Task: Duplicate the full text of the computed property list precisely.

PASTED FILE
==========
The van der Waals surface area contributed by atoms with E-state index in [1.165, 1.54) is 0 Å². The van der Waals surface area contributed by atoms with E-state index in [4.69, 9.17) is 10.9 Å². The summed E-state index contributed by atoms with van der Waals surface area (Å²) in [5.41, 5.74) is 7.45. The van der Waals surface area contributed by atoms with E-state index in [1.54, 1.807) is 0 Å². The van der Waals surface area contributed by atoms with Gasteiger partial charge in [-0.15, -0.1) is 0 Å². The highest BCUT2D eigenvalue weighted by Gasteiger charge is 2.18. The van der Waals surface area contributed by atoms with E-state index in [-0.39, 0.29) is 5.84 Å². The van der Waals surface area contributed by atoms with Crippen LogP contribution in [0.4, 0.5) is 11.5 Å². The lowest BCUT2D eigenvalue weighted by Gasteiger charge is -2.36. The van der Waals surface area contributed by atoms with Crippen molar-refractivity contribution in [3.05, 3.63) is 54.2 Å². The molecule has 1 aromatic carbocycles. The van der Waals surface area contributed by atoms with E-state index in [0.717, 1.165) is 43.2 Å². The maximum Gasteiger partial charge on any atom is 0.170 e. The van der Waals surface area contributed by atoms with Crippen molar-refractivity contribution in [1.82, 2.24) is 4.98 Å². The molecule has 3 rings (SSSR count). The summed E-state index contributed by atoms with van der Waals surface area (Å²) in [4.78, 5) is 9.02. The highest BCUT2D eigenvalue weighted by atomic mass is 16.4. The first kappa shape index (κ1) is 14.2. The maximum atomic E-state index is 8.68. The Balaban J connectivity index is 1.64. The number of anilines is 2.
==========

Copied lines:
The van der Waals surface area contributed by atoms with E-state index in [1.165, 1.54) is 0 Å². The van der Waals surface area contributed by atoms with E-state index in [4.69, 9.17) is 10.9 Å². The summed E-state index contributed by atoms with van der Waals surface area (Å²) in [5.41, 5.74) is 7.45. The van der Waals surface area contributed by atoms with E-state index in [1.54, 1.807) is 0 Å². The van der Waals surface area contributed by atoms with Gasteiger partial charge in [-0.15, -0.1) is 0 Å². The highest BCUT2D eigenvalue weighted by Gasteiger charge is 2.18. The van der Waals surface area contributed by atoms with E-state index in [-0.39, 0.29) is 5.84 Å². The van der Waals surface area contributed by atoms with Crippen LogP contribution in [0.4, 0.5) is 11.5 Å². The lowest BCUT2D eigenvalue weighted by Gasteiger charge is -2.36. The van der Waals surface area contributed by atoms with Crippen molar-refractivity contribution in [3.05, 3.63) is 54.2 Å². The molecule has 1 aromatic carbocycles. The van der Waals surface area contributed by atoms with E-state index in [0.717, 1.165) is 43.2 Å². The maximum Gasteiger partial charge on any atom is 0.170 e. The van der Waals surface area contributed by atoms with Crippen molar-refractivity contribution in [1.82, 2.24) is 4.98 Å². The molecule has 3 rings (SSSR count). The summed E-state index contributed by atoms with van der Waals surface area (Å²) in [4.78, 5) is 9.02. The highest BCUT2D eigenvalue weighted by atomic mass is 16.4. The first kappa shape index (κ1) is 14.2. The maximum atomic E-state index is 8.68. The Balaban J connectivity index is 1.64. The number of anilines is 2.